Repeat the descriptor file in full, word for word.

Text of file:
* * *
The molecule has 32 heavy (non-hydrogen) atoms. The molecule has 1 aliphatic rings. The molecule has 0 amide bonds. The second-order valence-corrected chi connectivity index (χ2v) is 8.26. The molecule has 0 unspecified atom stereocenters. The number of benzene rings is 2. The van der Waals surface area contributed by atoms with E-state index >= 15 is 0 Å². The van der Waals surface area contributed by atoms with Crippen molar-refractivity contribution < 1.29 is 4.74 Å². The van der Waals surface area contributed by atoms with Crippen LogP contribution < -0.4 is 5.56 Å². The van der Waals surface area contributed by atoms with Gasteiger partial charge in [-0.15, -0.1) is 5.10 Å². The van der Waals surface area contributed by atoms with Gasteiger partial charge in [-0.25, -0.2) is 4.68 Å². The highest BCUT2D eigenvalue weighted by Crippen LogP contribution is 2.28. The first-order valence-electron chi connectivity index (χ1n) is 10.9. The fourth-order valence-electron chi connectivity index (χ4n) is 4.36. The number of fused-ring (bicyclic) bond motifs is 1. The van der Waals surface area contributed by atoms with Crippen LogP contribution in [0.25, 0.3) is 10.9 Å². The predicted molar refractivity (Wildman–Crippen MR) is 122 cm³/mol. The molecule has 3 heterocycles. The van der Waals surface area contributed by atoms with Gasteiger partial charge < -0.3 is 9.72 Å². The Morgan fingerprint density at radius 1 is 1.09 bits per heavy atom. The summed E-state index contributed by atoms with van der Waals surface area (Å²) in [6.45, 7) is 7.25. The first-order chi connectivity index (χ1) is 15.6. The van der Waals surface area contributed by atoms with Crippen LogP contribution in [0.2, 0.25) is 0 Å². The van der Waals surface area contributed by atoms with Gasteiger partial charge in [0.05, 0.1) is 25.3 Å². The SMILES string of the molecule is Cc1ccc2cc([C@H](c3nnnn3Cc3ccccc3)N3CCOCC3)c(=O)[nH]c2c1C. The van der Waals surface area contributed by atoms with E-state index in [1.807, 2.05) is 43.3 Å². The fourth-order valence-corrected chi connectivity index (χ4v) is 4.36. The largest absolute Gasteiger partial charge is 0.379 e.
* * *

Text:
The molecule has 32 heavy (non-hydrogen) atoms. The molecule has 1 aliphatic rings. The molecule has 0 amide bonds. The second-order valence-corrected chi connectivity index (χ2v) is 8.26. The molecule has 0 unspecified atom stereocenters. The number of benzene rings is 2. The van der Waals surface area contributed by atoms with E-state index >= 15 is 0 Å². The van der Waals surface area contributed by atoms with Crippen molar-refractivity contribution < 1.29 is 4.74 Å². The van der Waals surface area contributed by atoms with Crippen LogP contribution < -0.4 is 5.56 Å². The van der Waals surface area contributed by atoms with Gasteiger partial charge in [-0.15, -0.1) is 5.10 Å². The van der Waals surface area contributed by atoms with Gasteiger partial charge in [-0.25, -0.2) is 4.68 Å². The highest BCUT2D eigenvalue weighted by Crippen LogP contribution is 2.28. The first-order valence-electron chi connectivity index (χ1n) is 10.9. The fourth-order valence-electron chi connectivity index (χ4n) is 4.36. The number of fused-ring (bicyclic) bond motifs is 1. The van der Waals surface area contributed by atoms with Crippen LogP contribution in [0.25, 0.3) is 10.9 Å². The predicted molar refractivity (Wildman–Crippen MR) is 122 cm³/mol. The molecule has 3 heterocycles. The van der Waals surface area contributed by atoms with Gasteiger partial charge < -0.3 is 9.72 Å². The Morgan fingerprint density at radius 1 is 1.09 bits per heavy atom. The summed E-state index contributed by atoms with van der Waals surface area (Å²) in [6.45, 7) is 7.25. The first-order chi connectivity index (χ1) is 15.6. The van der Waals surface area contributed by atoms with Crippen LogP contribution in [0.2, 0.25) is 0 Å². The van der Waals surface area contributed by atoms with Gasteiger partial charge in [0.05, 0.1) is 25.3 Å². The SMILES string of the molecule is Cc1ccc2cc([C@H](c3nnnn3Cc3ccccc3)N3CCOCC3)c(=O)[nH]c2c1C. The van der Waals surface area contributed by atoms with E-state index in [1.807, 2.05) is 43.3 Å². The fourth-order valence-corrected chi connectivity index (χ4v) is 4.36. The largest absolute Gasteiger partial charge is 0.379 e.